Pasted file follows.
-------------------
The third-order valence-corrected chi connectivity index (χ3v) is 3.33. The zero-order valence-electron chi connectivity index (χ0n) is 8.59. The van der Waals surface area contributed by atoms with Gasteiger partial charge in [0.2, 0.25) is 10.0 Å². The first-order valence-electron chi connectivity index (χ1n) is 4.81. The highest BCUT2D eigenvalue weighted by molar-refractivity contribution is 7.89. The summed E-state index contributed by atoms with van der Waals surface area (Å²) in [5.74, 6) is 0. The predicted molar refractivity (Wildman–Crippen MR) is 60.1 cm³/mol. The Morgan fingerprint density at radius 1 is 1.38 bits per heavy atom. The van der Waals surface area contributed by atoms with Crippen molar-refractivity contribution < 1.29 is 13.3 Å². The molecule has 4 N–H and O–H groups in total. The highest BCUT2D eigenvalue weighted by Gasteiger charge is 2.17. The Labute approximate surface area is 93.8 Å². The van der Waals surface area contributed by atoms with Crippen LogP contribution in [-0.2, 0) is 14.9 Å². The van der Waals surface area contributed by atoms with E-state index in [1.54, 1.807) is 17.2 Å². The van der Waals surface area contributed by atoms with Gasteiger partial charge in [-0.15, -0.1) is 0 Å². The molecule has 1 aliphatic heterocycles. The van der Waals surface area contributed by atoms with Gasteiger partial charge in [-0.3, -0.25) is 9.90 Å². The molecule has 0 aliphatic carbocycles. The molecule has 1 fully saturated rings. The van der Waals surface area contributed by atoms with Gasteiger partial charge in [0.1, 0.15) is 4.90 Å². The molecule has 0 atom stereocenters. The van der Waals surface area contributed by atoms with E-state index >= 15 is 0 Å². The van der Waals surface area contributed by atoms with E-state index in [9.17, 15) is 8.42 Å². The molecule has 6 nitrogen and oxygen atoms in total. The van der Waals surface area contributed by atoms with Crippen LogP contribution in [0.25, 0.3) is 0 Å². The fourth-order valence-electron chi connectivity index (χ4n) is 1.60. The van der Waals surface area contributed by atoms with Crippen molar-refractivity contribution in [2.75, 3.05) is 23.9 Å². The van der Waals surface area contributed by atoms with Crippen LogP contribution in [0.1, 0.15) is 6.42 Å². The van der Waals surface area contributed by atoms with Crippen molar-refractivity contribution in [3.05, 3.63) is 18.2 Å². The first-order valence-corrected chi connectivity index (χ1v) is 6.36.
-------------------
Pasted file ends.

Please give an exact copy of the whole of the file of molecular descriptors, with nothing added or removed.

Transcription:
The third-order valence-corrected chi connectivity index (χ3v) is 3.33. The zero-order valence-electron chi connectivity index (χ0n) is 8.59. The van der Waals surface area contributed by atoms with Gasteiger partial charge in [0.2, 0.25) is 10.0 Å². The first-order valence-electron chi connectivity index (χ1n) is 4.81. The highest BCUT2D eigenvalue weighted by molar-refractivity contribution is 7.89. The summed E-state index contributed by atoms with van der Waals surface area (Å²) in [5.74, 6) is 0. The predicted molar refractivity (Wildman–Crippen MR) is 60.1 cm³/mol. The Morgan fingerprint density at radius 1 is 1.38 bits per heavy atom. The van der Waals surface area contributed by atoms with Crippen molar-refractivity contribution < 1.29 is 13.3 Å². The molecule has 4 N–H and O–H groups in total. The highest BCUT2D eigenvalue weighted by Gasteiger charge is 2.17. The Labute approximate surface area is 93.8 Å². The van der Waals surface area contributed by atoms with Crippen LogP contribution in [-0.2, 0) is 14.9 Å². The van der Waals surface area contributed by atoms with E-state index in [1.54, 1.807) is 17.2 Å². The van der Waals surface area contributed by atoms with Gasteiger partial charge in [-0.15, -0.1) is 0 Å². The molecule has 1 aliphatic heterocycles. The van der Waals surface area contributed by atoms with Gasteiger partial charge in [-0.3, -0.25) is 9.90 Å². The molecule has 0 aliphatic carbocycles. The molecule has 1 fully saturated rings. The van der Waals surface area contributed by atoms with Gasteiger partial charge in [0.1, 0.15) is 4.90 Å². The molecule has 0 atom stereocenters. The van der Waals surface area contributed by atoms with E-state index >= 15 is 0 Å². The van der Waals surface area contributed by atoms with E-state index in [9.17, 15) is 8.42 Å². The molecule has 6 nitrogen and oxygen atoms in total. The van der Waals surface area contributed by atoms with Crippen LogP contribution in [0.25, 0.3) is 0 Å². The fourth-order valence-electron chi connectivity index (χ4n) is 1.60. The van der Waals surface area contributed by atoms with Crippen molar-refractivity contribution in [2.75, 3.05) is 23.9 Å². The van der Waals surface area contributed by atoms with Crippen LogP contribution in [0.1, 0.15) is 6.42 Å². The van der Waals surface area contributed by atoms with Crippen molar-refractivity contribution in [3.05, 3.63) is 18.2 Å². The first-order valence-corrected chi connectivity index (χ1v) is 6.36.